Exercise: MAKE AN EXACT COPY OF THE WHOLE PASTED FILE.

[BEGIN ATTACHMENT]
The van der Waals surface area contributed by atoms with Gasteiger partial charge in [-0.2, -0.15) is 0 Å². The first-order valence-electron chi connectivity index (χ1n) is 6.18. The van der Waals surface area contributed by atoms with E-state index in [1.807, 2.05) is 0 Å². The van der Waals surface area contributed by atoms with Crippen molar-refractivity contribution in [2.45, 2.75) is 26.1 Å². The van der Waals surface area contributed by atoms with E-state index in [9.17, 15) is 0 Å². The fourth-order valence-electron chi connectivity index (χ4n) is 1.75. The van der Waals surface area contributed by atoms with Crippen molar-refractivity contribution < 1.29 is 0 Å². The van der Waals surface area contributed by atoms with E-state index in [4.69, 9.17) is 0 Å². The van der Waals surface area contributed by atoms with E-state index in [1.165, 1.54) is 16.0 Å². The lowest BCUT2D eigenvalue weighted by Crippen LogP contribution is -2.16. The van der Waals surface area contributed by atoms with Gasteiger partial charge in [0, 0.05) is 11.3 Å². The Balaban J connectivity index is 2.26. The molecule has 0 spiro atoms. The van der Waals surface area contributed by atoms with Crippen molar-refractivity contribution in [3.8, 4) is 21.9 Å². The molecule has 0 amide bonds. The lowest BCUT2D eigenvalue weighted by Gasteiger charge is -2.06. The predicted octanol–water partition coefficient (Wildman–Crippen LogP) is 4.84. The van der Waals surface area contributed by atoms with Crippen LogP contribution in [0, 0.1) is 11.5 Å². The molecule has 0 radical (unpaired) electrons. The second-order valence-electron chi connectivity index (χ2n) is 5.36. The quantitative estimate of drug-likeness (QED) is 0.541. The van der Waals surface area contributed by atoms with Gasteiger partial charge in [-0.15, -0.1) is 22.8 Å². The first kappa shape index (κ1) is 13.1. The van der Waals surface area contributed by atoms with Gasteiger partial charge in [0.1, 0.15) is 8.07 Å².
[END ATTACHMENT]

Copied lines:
The van der Waals surface area contributed by atoms with Gasteiger partial charge in [-0.2, -0.15) is 0 Å². The first-order valence-electron chi connectivity index (χ1n) is 6.18. The van der Waals surface area contributed by atoms with E-state index in [1.807, 2.05) is 0 Å². The van der Waals surface area contributed by atoms with Crippen molar-refractivity contribution in [2.45, 2.75) is 26.1 Å². The van der Waals surface area contributed by atoms with E-state index in [9.17, 15) is 0 Å². The fourth-order valence-electron chi connectivity index (χ4n) is 1.75. The van der Waals surface area contributed by atoms with Crippen molar-refractivity contribution < 1.29 is 0 Å². The van der Waals surface area contributed by atoms with E-state index in [4.69, 9.17) is 0 Å². The van der Waals surface area contributed by atoms with E-state index in [1.165, 1.54) is 16.0 Å². The lowest BCUT2D eigenvalue weighted by Crippen LogP contribution is -2.16. The van der Waals surface area contributed by atoms with Gasteiger partial charge in [0, 0.05) is 11.3 Å². The Balaban J connectivity index is 2.26. The molecule has 0 spiro atoms. The van der Waals surface area contributed by atoms with Crippen molar-refractivity contribution in [3.8, 4) is 21.9 Å². The molecule has 0 amide bonds. The lowest BCUT2D eigenvalue weighted by Gasteiger charge is -2.06. The predicted octanol–water partition coefficient (Wildman–Crippen LogP) is 4.84. The van der Waals surface area contributed by atoms with Crippen LogP contribution in [0, 0.1) is 11.5 Å². The molecule has 0 radical (unpaired) electrons. The second-order valence-electron chi connectivity index (χ2n) is 5.36. The quantitative estimate of drug-likeness (QED) is 0.541. The van der Waals surface area contributed by atoms with Gasteiger partial charge in [-0.15, -0.1) is 22.8 Å². The first kappa shape index (κ1) is 13.1. The van der Waals surface area contributed by atoms with Gasteiger partial charge in [0.1, 0.15) is 8.07 Å².